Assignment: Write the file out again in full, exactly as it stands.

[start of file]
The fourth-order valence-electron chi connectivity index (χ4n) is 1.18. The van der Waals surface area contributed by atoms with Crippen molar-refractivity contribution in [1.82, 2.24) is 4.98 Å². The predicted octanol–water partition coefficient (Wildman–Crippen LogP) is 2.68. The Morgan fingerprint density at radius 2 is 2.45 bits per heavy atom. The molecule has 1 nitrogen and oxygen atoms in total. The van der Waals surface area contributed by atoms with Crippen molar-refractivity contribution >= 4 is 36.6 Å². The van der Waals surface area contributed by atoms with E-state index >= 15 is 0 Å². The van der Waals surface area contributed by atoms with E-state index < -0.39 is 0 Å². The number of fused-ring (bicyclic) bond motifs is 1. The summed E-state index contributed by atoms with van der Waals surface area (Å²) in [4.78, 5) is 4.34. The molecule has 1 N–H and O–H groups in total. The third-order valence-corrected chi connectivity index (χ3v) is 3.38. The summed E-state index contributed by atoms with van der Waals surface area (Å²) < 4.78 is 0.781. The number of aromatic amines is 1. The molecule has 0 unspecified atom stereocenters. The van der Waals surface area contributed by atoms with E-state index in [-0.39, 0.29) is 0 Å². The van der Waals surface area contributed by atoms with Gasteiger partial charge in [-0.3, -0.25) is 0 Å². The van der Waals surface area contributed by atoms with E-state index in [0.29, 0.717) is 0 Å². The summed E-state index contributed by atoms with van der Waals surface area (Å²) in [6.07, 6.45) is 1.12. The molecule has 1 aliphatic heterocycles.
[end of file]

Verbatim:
The fourth-order valence-electron chi connectivity index (χ4n) is 1.18. The van der Waals surface area contributed by atoms with Crippen molar-refractivity contribution in [1.82, 2.24) is 4.98 Å². The predicted octanol–water partition coefficient (Wildman–Crippen LogP) is 2.68. The Morgan fingerprint density at radius 2 is 2.45 bits per heavy atom. The molecule has 1 nitrogen and oxygen atoms in total. The van der Waals surface area contributed by atoms with Crippen molar-refractivity contribution >= 4 is 36.6 Å². The van der Waals surface area contributed by atoms with E-state index >= 15 is 0 Å². The van der Waals surface area contributed by atoms with E-state index < -0.39 is 0 Å². The number of fused-ring (bicyclic) bond motifs is 1. The summed E-state index contributed by atoms with van der Waals surface area (Å²) in [4.78, 5) is 4.34. The molecule has 1 N–H and O–H groups in total. The third-order valence-corrected chi connectivity index (χ3v) is 3.38. The summed E-state index contributed by atoms with van der Waals surface area (Å²) < 4.78 is 0.781. The number of aromatic amines is 1. The molecule has 0 unspecified atom stereocenters. The van der Waals surface area contributed by atoms with E-state index in [-0.39, 0.29) is 0 Å². The van der Waals surface area contributed by atoms with Gasteiger partial charge in [-0.3, -0.25) is 0 Å². The van der Waals surface area contributed by atoms with E-state index in [0.29, 0.717) is 0 Å². The summed E-state index contributed by atoms with van der Waals surface area (Å²) in [6.07, 6.45) is 1.12. The molecule has 1 aliphatic heterocycles.